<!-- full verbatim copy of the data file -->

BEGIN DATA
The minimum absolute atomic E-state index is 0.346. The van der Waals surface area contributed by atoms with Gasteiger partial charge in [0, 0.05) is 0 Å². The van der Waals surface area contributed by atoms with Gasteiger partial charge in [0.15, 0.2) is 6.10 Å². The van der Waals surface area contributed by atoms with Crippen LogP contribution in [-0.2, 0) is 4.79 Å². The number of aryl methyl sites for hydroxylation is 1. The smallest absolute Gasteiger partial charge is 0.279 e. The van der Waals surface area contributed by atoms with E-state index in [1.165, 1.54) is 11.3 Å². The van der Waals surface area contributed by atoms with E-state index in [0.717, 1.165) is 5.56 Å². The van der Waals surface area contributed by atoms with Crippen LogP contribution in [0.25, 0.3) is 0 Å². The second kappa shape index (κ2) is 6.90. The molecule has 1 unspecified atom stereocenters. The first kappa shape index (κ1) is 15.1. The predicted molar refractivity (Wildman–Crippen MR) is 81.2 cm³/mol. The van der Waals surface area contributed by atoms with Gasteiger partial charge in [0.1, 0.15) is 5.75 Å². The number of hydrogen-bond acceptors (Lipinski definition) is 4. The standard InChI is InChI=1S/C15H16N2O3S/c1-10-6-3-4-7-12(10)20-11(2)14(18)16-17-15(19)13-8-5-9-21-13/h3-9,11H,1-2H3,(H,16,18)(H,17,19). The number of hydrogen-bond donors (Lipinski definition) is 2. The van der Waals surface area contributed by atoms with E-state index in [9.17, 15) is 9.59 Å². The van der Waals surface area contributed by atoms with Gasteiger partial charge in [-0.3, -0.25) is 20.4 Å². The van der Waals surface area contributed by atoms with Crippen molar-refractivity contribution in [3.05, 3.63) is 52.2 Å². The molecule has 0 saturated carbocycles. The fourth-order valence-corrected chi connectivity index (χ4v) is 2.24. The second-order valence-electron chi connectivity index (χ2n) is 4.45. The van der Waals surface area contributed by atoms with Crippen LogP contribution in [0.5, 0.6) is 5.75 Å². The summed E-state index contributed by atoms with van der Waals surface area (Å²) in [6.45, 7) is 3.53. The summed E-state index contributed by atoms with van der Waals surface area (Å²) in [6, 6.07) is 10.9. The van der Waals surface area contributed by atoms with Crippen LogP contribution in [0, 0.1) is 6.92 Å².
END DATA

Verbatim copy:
The minimum absolute atomic E-state index is 0.346. The van der Waals surface area contributed by atoms with Gasteiger partial charge in [0, 0.05) is 0 Å². The van der Waals surface area contributed by atoms with Gasteiger partial charge in [0.15, 0.2) is 6.10 Å². The van der Waals surface area contributed by atoms with Crippen LogP contribution in [-0.2, 0) is 4.79 Å². The number of aryl methyl sites for hydroxylation is 1. The smallest absolute Gasteiger partial charge is 0.279 e. The van der Waals surface area contributed by atoms with E-state index in [1.165, 1.54) is 11.3 Å². The van der Waals surface area contributed by atoms with E-state index in [0.717, 1.165) is 5.56 Å². The van der Waals surface area contributed by atoms with Crippen LogP contribution in [0.25, 0.3) is 0 Å². The second kappa shape index (κ2) is 6.90. The molecule has 1 unspecified atom stereocenters. The first kappa shape index (κ1) is 15.1. The predicted molar refractivity (Wildman–Crippen MR) is 81.2 cm³/mol. The van der Waals surface area contributed by atoms with Gasteiger partial charge in [0.1, 0.15) is 5.75 Å². The number of hydrogen-bond acceptors (Lipinski definition) is 4. The standard InChI is InChI=1S/C15H16N2O3S/c1-10-6-3-4-7-12(10)20-11(2)14(18)16-17-15(19)13-8-5-9-21-13/h3-9,11H,1-2H3,(H,16,18)(H,17,19). The number of hydrogen-bond donors (Lipinski definition) is 2. The van der Waals surface area contributed by atoms with E-state index in [9.17, 15) is 9.59 Å². The van der Waals surface area contributed by atoms with Gasteiger partial charge in [-0.3, -0.25) is 20.4 Å². The van der Waals surface area contributed by atoms with Crippen molar-refractivity contribution in [3.05, 3.63) is 52.2 Å². The molecule has 0 saturated carbocycles. The fourth-order valence-corrected chi connectivity index (χ4v) is 2.24. The second-order valence-electron chi connectivity index (χ2n) is 4.45. The van der Waals surface area contributed by atoms with Crippen LogP contribution in [0.5, 0.6) is 5.75 Å². The summed E-state index contributed by atoms with van der Waals surface area (Å²) in [6.45, 7) is 3.53. The summed E-state index contributed by atoms with van der Waals surface area (Å²) in [6, 6.07) is 10.9. The van der Waals surface area contributed by atoms with Crippen LogP contribution in [0, 0.1) is 6.92 Å².